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Home Away From Home

Jan 29, 2021

This feature originally appeared in the 2020-21 Winter edition of the Cal Sports Quarterly. The Cal Athletics flagship magazine features long-form sports journalism at its finest and provides in-depth coverage of the scholar-athlete experience in Berkeley. Printed copies are mailed four times a year to Bear Backers who give annually at the Bear Club level (currently $600 or more). For more information on how you can receive a printed version of the Cal Sports Quarterly at home, send an email to or call (510) 642-2427.

The conventional wisdom was that Milan Clausi would stay home for her collegiate gymnastics career.
But it turns out that Clausi didn't find home until she got there.
Clausi, whose mother, Missy Marlowe, is a University of Utah legend who competed in the 1988 Summer Olympics, left Salt Lake City to become a California Golden Bear. It's been a perfect match for Clausi, both in and out of the gym.
"It was a little bit weird to leave home and show up to a place that felt more like home than home did, which was really special," said Clausi, the 2019 Pac-12 Freshman of the Year. "I'm really grateful to have acclimated the way I did and to feel so comfortable."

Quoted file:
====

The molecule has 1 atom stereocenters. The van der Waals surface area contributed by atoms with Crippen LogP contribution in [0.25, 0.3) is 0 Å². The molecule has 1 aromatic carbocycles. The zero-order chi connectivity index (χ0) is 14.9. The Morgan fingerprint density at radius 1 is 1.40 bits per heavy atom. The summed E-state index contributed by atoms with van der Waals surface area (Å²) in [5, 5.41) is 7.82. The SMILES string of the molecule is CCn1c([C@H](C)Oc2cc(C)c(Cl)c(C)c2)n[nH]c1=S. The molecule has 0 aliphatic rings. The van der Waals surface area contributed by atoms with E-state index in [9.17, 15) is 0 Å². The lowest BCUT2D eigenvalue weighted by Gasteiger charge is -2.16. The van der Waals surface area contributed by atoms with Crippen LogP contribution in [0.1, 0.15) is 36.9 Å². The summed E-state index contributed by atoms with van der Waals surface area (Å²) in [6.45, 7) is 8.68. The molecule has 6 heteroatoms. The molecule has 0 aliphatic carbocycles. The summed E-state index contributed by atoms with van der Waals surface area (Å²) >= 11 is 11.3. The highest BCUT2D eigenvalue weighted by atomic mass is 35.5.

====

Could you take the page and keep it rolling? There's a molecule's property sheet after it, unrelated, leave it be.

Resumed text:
Marlowe was a five-time NCAA champion and four-year All-American at Utah, and competed in six events at the 1988 Summer Games in Seoul, South Korea. Clausi grew up regularly attending Utah gymnastics meets.
It seemed only natural that Clausi would continue the family legacy and join the Utes program (Clausi's father, Joe, also played football at Utah).
But the truth is, Clausi never really considered attending Utah despite being a Salt Lake City native with obvious strong ties to the University.
"I think it was almost a given that I was going to go there," Clausi said. "In all honesty, I never really wanted to. I like Utah, but it definitely is not the place I saw myself staying forever. I always kind of felt like the odd man out in Utah, so coming here and feeling like I belonged was something that I was looking for."